If you have and good technical links you could share, I'd be grateful.

Link | Posted on Sep 18, 2017 at 21:01 UTC
In reply to:

BRPWS: is this new format also bringing in raw files and changing them the new format? If so how is the raw file itself protected or is it simply destroyed?

No. If you choose to shoot raw you get the raw.

If you choose to shoot JPG, then like every camera, the camera processes the raw and saves just the JPG.

Only now, if you choose to shoot HEIF, the camera processes the raw and just saves the HEIF, exactly the same except the file size will be smaller so the phone won't fill up as fast.

If you choose to shoot HEIF (higher quality / HDR) then the raw will be processed into a higher quality 10 bit file and that will be saved.

If you shoot raw+jpg or raw+HEIF then both will be saved.

We will have to see when the dust settles on the final release as to which features will be available natively and which will need to use 3rd party camera apps.

Link | Posted on Sep 18, 2017 at 20:49 UTC

Good luck Apple.

This is a brave move and one many photographers will eventually thank you for when all the flack has died down (and boy will there be flack, lol).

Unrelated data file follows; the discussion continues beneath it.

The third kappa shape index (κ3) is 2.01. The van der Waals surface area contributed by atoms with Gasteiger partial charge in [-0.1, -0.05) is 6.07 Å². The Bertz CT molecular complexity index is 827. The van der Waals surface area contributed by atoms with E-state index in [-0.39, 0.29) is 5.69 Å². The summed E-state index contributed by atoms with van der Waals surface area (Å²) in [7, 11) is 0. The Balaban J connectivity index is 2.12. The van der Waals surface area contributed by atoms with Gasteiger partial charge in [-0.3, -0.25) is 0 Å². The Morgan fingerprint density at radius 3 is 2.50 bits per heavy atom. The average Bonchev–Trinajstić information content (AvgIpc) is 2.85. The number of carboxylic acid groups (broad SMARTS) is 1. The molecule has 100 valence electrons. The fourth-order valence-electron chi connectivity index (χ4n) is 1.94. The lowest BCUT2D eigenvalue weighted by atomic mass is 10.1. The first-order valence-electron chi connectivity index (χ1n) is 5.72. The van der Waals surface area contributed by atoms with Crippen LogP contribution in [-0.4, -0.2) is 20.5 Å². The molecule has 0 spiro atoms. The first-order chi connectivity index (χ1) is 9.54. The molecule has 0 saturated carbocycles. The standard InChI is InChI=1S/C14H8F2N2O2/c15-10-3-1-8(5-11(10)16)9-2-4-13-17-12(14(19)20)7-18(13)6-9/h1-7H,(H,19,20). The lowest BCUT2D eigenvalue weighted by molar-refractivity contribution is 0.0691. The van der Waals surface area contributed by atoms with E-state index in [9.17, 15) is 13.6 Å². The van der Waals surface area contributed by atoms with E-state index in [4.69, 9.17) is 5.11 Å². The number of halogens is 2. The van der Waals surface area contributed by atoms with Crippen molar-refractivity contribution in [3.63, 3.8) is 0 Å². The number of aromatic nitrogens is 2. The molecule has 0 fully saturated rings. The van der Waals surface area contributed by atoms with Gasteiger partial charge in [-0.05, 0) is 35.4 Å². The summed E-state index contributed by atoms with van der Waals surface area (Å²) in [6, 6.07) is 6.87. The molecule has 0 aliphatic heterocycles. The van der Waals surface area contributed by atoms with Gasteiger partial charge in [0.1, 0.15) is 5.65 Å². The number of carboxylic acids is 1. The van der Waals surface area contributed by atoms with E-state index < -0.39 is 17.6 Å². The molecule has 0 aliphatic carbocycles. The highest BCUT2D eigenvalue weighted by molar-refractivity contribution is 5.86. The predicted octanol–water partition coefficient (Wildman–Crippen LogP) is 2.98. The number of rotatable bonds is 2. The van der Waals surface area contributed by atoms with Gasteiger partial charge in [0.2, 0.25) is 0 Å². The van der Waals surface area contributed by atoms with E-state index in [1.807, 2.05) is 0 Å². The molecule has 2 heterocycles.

I'm really looking forward to saying goodbye to 8 bit color and hello to higher quality 10bit color. I just hope camera makers are fast to realize this and the many other benefits it brings and get on board sooner rather than later.

Link | Posted on Sep 18, 2017 at 20:37 UTC as 28th comment | 3 replies
In reply to:

melgross: From what Apple has said, if sending images to those that can’t use this, it will convert them to jpegs, using Apple’s proprietary conversion algorithms.

That means that this isn’t really needed.

Yes, we will need to see how it all plays out in reality, most things should have been thought through and catered for (lol, famous last words) but it certainly doesn't hurt to have a free conversion option available in case it is needed for any reason.

Link | Posted on Sep 18, 2017 at 20:30 UTC
In reply to: